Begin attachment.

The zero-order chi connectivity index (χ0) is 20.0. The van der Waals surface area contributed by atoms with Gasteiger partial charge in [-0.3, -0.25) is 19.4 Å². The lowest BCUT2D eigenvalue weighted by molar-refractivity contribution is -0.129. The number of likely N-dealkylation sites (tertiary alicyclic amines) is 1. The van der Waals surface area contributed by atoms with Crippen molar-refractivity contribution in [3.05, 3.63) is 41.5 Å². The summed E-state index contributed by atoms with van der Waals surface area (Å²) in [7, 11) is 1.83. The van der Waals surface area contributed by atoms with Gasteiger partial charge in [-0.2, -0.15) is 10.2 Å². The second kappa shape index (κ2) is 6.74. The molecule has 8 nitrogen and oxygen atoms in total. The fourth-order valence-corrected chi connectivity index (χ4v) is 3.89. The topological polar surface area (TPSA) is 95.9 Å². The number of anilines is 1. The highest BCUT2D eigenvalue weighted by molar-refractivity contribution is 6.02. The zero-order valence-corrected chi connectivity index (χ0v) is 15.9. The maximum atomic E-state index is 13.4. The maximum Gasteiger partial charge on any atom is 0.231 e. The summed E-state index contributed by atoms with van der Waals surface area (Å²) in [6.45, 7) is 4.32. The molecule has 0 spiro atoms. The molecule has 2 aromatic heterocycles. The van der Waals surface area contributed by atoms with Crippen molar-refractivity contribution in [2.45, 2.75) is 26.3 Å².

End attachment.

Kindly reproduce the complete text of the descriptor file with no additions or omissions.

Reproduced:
The zero-order chi connectivity index (χ0) is 20.0. The van der Waals surface area contributed by atoms with Gasteiger partial charge in [-0.3, -0.25) is 19.4 Å². The lowest BCUT2D eigenvalue weighted by molar-refractivity contribution is -0.129. The number of likely N-dealkylation sites (tertiary alicyclic amines) is 1. The van der Waals surface area contributed by atoms with Crippen molar-refractivity contribution in [3.05, 3.63) is 41.5 Å². The summed E-state index contributed by atoms with van der Waals surface area (Å²) in [7, 11) is 1.83. The van der Waals surface area contributed by atoms with Gasteiger partial charge in [-0.2, -0.15) is 10.2 Å². The second kappa shape index (κ2) is 6.74. The molecule has 8 nitrogen and oxygen atoms in total. The fourth-order valence-corrected chi connectivity index (χ4v) is 3.89. The topological polar surface area (TPSA) is 95.9 Å². The number of anilines is 1. The highest BCUT2D eigenvalue weighted by molar-refractivity contribution is 6.02. The zero-order valence-corrected chi connectivity index (χ0v) is 15.9. The maximum atomic E-state index is 13.4. The maximum Gasteiger partial charge on any atom is 0.231 e. The summed E-state index contributed by atoms with van der Waals surface area (Å²) in [6.45, 7) is 4.32. The molecule has 0 spiro atoms. The molecule has 2 aromatic heterocycles. The van der Waals surface area contributed by atoms with Crippen molar-refractivity contribution in [2.45, 2.75) is 26.3 Å².